U.S. mortgage rates fell to four-month lows last week, but were not enough to entice a fresh wave of borrowers to apply for home loans, according to data from an industry group released on Wednesday.

The Mortgage Bankers Association (search) said its seasonally adjusted market index, a measure of mortgage activity, dipped for the week ending August 6 by 0.7 percent to 616.1 from the previous week's 620.4.

The Washington trade group's seasonally adjusted refinancing index, however, rose after falling for four consecutive weeks. For the week ended August 6, it rose by 2.5 percent to 1,640.5 from previous week's 1,600.3.

This latest rate drop will unlikely ignite a surge in loan demand. Many fence-sitters had committed to loans in recent weeks in anticipation of rates heading higher, Orawin Velz, senior economist at Fannie Mae (search) said.

"They were thinking ahead and they went for it," she said.

Thirty-year mortgage rates, excluding fees, averaged 5.80 percent, down 0.17 percentage point from the previous week and down 0.20 percentage point from a year ago. The 30-year rates fell to their lowest level since the week of April 9 when they averaged 5.77 percent.

Rates fell sharply as the U.S. bond market staged a huge rally last Friday, prompted by paltry U.S. job growth in July. The disappointing employment reading stirred hopes that the Federal Reserve (search) would curb its stand in raising interest rates the rest of year.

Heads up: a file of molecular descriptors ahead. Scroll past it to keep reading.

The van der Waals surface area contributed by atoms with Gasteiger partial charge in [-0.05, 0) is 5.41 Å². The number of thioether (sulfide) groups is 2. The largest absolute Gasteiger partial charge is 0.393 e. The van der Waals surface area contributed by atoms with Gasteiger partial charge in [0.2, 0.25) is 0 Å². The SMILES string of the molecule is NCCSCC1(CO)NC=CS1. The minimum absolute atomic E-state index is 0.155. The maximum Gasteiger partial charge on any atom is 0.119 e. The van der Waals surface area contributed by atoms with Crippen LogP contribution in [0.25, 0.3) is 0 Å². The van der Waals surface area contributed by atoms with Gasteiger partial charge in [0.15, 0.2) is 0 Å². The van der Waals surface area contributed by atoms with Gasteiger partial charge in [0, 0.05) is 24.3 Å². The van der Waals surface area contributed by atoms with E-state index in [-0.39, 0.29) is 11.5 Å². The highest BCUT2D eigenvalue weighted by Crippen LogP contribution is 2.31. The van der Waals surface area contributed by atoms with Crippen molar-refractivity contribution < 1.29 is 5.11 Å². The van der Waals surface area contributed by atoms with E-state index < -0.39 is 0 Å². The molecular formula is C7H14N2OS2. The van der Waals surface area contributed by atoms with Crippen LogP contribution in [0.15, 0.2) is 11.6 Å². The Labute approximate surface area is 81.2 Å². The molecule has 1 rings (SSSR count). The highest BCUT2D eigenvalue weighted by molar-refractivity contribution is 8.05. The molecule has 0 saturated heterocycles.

Ten-year Treasury yield , benchmark for 30-year mortgage rates, hit their lowest level since April.

On Tuesday, however, the Fed raised short-term U.S. rates by a quarter percentage point dashing hopes it would relent on a "measured" path to rate hikes, saying that signs of an economic slowdown are temporary.

Mortgage lenders remained optimistic that the latest rate decline would boost their business. Countrywide Financial Corp. (CFC), one of the largest U.S. lenders, said on Tuesday it expected a near-term rebound in new mortgage application activity after reporting a 7 percent drop in loan funding in July from June.

The Washington trade group's purchase index, a gauge of new loan requests for home purchases, which had been the strong component of previous reports as home buyers rushed to avoid higher rates, fell last week for the first time in three weeks by 2.7 percent to 440.0 from 452.0 in the prior week.